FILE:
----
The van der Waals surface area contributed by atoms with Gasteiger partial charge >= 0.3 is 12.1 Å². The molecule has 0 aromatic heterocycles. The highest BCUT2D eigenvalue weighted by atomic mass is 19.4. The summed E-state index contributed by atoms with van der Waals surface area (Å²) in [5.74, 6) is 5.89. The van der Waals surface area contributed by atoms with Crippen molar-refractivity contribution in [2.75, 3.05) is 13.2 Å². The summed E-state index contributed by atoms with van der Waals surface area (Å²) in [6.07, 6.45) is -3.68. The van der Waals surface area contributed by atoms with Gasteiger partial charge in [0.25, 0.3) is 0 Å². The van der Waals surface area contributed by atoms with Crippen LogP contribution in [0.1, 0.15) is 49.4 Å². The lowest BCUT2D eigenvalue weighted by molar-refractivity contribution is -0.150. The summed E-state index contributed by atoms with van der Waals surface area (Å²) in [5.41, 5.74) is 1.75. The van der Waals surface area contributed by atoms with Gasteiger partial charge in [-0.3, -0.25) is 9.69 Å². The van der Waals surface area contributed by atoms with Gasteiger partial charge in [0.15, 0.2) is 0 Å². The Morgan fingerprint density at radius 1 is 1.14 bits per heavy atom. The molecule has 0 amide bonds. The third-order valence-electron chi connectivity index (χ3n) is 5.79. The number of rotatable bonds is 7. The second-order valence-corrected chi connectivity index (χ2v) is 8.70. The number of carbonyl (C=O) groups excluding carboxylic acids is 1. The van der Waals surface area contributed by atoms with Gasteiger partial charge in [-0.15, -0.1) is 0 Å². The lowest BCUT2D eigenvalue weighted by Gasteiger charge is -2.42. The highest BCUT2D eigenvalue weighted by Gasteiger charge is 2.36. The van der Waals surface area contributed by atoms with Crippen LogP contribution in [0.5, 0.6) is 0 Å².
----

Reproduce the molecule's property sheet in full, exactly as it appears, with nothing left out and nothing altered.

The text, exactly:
The van der Waals surface area contributed by atoms with Gasteiger partial charge >= 0.3 is 12.1 Å². The molecule has 0 aromatic heterocycles. The highest BCUT2D eigenvalue weighted by atomic mass is 19.4. The summed E-state index contributed by atoms with van der Waals surface area (Å²) in [5.74, 6) is 5.89. The van der Waals surface area contributed by atoms with Crippen molar-refractivity contribution in [2.75, 3.05) is 13.2 Å². The summed E-state index contributed by atoms with van der Waals surface area (Å²) in [6.07, 6.45) is -3.68. The van der Waals surface area contributed by atoms with Gasteiger partial charge in [0.25, 0.3) is 0 Å². The van der Waals surface area contributed by atoms with Crippen LogP contribution in [0.1, 0.15) is 49.4 Å². The lowest BCUT2D eigenvalue weighted by molar-refractivity contribution is -0.150. The summed E-state index contributed by atoms with van der Waals surface area (Å²) in [5.41, 5.74) is 1.75. The van der Waals surface area contributed by atoms with Gasteiger partial charge in [-0.3, -0.25) is 9.69 Å². The van der Waals surface area contributed by atoms with Gasteiger partial charge in [0.15, 0.2) is 0 Å². The Morgan fingerprint density at radius 1 is 1.14 bits per heavy atom. The molecule has 0 amide bonds. The third-order valence-electron chi connectivity index (χ3n) is 5.79. The number of rotatable bonds is 7. The second-order valence-corrected chi connectivity index (χ2v) is 8.70. The number of carbonyl (C=O) groups excluding carboxylic acids is 1. The van der Waals surface area contributed by atoms with Gasteiger partial charge in [-0.15, -0.1) is 0 Å². The lowest BCUT2D eigenvalue weighted by Gasteiger charge is -2.42. The highest BCUT2D eigenvalue weighted by Gasteiger charge is 2.36. The van der Waals surface area contributed by atoms with Crippen LogP contribution in [0.5, 0.6) is 0 Å².